We arrived at a very misty Happy Valley Chengdu a little before eight in the morning, and as we were early there was a little time to explore the local area. None of the nearby shops were open yet, not even the obligatory McDonalds, and given that we decided that the best way to pass the time was by searching for Chinglish. One of the finer examples is reproduced below, taken from a sign on the front of a lift. If anyone who reads Chinese would care to pass on a better translation I'll gladly include it in this trip report.
In due course we were escorted into the park for a private session on the three major coasters. The best of the lot was always going to be the shiny new Intamin Mega-Lite, here given the slightly odd name of Fly Over Mediterranean (#1437), and though the lift mechanism seemed to be having slight difficulties this didn't affect the overall quality of the ride. In all honesty the back seat was almost too aggressive for early in the morning, with riders being thrown from side to side (in a good way) through the various directional changes. Our local guide tried the back seat and loved it, making me wonder if China has a new coaster enthusiast in the making.
Riders were also being thrown around on the appropriately named Dragon in Clouds (#1438), but in this case the result was horrible. The park wanted plenty of footage for this ride, and as a result most of us ended up completing four circuits. The last was necessary due to an off-hand remark from one of our front seat passengers which is probably best described as not being suitable for promotional footage, and the person responsible for this was officially grumbled at! Having said that it remains to be seen how much of the rider-cam footage is useful, as it's quite difficult to surpress grimacing when a coaster is genuinely painful.
Coaster number three, the Dragon in Snowfield (#1439) is a standard layout Vekoma mine train, and it rides about the same as the one built last year at Gardaland; a bit on the bumpy side but nothing unmanageable. Some of the more recent Vekoma coasters have been fabricated in China, and it seems that the quality of the track work may not have reached the standards seen in the European facilities so far. The final credit was the obligatory Golden Horse spinning coaster, here named Madrats (#1440). Maybe some day I'll figure out why this ride was built to require a seatbelt, a lap bar, and a special chain which holds the aforementioned bar in place. Furthermore, given all the restraints, the car hardly spins at all. Go figure.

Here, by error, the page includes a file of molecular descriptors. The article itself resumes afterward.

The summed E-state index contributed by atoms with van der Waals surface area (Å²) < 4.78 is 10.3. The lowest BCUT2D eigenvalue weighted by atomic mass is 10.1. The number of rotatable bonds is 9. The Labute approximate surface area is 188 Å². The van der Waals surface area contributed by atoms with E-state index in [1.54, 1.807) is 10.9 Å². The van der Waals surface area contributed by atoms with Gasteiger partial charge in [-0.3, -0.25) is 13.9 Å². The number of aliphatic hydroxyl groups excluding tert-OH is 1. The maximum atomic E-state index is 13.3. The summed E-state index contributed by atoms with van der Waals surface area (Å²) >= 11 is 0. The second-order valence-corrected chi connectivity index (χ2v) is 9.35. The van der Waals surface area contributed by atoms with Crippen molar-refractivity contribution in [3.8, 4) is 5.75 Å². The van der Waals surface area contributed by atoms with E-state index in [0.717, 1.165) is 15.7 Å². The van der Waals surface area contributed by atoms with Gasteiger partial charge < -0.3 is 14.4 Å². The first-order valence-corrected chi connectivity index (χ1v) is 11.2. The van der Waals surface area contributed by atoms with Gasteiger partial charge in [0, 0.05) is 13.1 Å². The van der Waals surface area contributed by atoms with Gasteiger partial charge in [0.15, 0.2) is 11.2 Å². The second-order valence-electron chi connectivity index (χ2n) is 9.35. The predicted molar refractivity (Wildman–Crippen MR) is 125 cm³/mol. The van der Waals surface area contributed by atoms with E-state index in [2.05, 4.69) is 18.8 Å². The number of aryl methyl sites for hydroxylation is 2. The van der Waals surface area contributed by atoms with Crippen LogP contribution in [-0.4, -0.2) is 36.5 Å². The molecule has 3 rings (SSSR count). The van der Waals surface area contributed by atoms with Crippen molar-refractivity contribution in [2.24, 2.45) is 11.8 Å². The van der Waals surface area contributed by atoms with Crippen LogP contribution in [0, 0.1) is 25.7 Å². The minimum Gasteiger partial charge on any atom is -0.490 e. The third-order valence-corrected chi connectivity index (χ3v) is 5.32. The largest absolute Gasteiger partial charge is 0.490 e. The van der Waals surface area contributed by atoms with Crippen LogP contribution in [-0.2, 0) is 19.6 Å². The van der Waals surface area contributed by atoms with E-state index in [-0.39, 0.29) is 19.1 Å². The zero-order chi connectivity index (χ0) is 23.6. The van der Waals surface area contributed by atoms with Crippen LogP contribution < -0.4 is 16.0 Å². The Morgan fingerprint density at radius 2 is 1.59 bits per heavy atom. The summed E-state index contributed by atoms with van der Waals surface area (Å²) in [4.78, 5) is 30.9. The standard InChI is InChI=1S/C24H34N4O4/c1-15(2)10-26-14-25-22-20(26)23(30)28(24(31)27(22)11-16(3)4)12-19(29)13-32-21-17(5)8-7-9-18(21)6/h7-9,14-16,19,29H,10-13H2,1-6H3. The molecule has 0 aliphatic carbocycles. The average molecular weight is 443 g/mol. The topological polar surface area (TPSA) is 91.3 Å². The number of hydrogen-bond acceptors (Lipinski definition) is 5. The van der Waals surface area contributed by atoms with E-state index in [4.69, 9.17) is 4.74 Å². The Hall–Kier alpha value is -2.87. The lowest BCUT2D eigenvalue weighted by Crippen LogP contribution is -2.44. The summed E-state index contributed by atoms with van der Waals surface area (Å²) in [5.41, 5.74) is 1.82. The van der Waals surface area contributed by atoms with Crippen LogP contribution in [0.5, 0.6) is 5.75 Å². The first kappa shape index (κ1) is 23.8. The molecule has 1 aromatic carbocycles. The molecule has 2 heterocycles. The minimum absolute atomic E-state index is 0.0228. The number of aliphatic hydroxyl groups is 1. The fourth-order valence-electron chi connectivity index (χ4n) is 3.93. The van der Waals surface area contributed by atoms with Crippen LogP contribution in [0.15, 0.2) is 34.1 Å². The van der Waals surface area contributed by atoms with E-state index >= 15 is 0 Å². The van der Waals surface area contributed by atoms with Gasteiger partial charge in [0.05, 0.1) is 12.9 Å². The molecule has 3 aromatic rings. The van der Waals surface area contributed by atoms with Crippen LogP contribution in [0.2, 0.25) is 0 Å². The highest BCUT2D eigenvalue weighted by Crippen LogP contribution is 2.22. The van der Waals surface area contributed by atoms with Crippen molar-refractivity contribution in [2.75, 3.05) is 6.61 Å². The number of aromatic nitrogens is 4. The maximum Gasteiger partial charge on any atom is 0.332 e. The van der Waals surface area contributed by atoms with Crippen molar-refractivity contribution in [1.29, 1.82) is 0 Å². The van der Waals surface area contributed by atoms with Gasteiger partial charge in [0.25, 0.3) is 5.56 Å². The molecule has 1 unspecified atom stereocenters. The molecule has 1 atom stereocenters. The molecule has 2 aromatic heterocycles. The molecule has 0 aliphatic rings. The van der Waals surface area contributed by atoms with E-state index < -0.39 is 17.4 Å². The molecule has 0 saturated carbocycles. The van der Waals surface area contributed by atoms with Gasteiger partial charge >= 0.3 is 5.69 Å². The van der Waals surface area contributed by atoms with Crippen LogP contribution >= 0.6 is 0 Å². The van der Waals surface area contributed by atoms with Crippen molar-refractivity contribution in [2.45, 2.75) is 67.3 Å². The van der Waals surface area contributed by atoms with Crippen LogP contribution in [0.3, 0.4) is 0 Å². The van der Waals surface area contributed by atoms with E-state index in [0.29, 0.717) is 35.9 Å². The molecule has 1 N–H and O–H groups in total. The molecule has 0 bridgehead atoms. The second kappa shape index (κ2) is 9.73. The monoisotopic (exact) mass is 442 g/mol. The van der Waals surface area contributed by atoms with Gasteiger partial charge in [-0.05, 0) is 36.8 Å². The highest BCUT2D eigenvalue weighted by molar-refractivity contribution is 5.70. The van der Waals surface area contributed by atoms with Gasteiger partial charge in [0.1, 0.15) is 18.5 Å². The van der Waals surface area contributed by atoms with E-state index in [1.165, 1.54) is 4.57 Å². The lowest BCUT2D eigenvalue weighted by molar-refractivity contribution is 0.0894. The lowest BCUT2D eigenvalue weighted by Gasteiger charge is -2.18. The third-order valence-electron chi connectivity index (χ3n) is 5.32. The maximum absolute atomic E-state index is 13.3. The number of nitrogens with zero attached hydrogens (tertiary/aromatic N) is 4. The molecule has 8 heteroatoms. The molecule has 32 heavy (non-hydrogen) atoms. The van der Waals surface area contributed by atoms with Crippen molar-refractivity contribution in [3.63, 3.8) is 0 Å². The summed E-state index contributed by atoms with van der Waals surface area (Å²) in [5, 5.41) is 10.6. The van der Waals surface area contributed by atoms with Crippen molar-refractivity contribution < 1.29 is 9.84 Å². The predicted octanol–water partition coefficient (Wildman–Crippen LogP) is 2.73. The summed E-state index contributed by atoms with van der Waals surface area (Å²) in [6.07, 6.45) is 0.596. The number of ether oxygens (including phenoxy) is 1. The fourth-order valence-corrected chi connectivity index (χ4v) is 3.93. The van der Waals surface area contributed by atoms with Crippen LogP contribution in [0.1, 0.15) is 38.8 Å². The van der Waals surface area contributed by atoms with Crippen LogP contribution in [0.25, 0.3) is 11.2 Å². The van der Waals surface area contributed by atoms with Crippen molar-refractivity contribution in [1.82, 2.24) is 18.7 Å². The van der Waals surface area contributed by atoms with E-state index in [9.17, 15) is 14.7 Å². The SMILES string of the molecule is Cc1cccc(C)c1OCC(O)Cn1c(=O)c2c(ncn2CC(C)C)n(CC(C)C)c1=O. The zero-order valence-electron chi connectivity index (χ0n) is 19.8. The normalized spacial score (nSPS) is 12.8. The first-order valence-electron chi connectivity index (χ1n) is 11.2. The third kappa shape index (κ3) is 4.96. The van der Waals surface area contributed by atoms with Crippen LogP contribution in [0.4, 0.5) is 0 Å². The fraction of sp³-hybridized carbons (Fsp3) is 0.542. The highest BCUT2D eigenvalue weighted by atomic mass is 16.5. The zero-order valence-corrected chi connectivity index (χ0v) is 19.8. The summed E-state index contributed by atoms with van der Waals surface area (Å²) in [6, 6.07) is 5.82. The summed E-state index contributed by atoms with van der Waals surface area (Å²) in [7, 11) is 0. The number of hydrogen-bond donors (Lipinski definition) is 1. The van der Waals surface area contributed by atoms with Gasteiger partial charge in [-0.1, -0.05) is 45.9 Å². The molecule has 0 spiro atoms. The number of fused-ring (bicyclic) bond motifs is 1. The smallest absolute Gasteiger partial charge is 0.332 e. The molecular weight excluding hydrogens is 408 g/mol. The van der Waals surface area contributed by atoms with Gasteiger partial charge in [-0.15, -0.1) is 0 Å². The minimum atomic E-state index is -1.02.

We had been reminded ahead of our visit that one of the highlights of Happy Valley Shenzhen was a target shooting dark ride called North Pole Adventure, representing an unparalleled opportunity to shoot Santa Claus. I'd missed the ride there, and thus I was particularly looking forward to the clone of it here, with my apologies to the fine people at Holiday World. The standard of presentation was a little bit limited by modern standards, with an antiquated track system and stuttered movement, but it was still well worth a giggle, far more so than Gobbler's Getaway and those ridiculous turkey callers (Sorry Paula!).
A brief interlude at a Desperados clone brought my group to the Rapids ride, which we foolishly decided to do without ponchos. This proved to be a mistake; the layout was as drenching as anything I've ever experienced, and the temperature in the park was insufficient for drying off naturally. After a few minutes of standing around shivering I'd had enough, and I left the group to go buy a dry t-shirt!
Over the rest of the day I mainly wandered the park. I did try out the Twin Towers, a pair of S&S towers. Both the shot and drop sides were fairly average in intensity, though the locals seemed to prefer the drop side for some reason. There was also time to ride both the Ferris Wheel and the Flying Island, though both were pretty pointless for photographs given the weather conditions.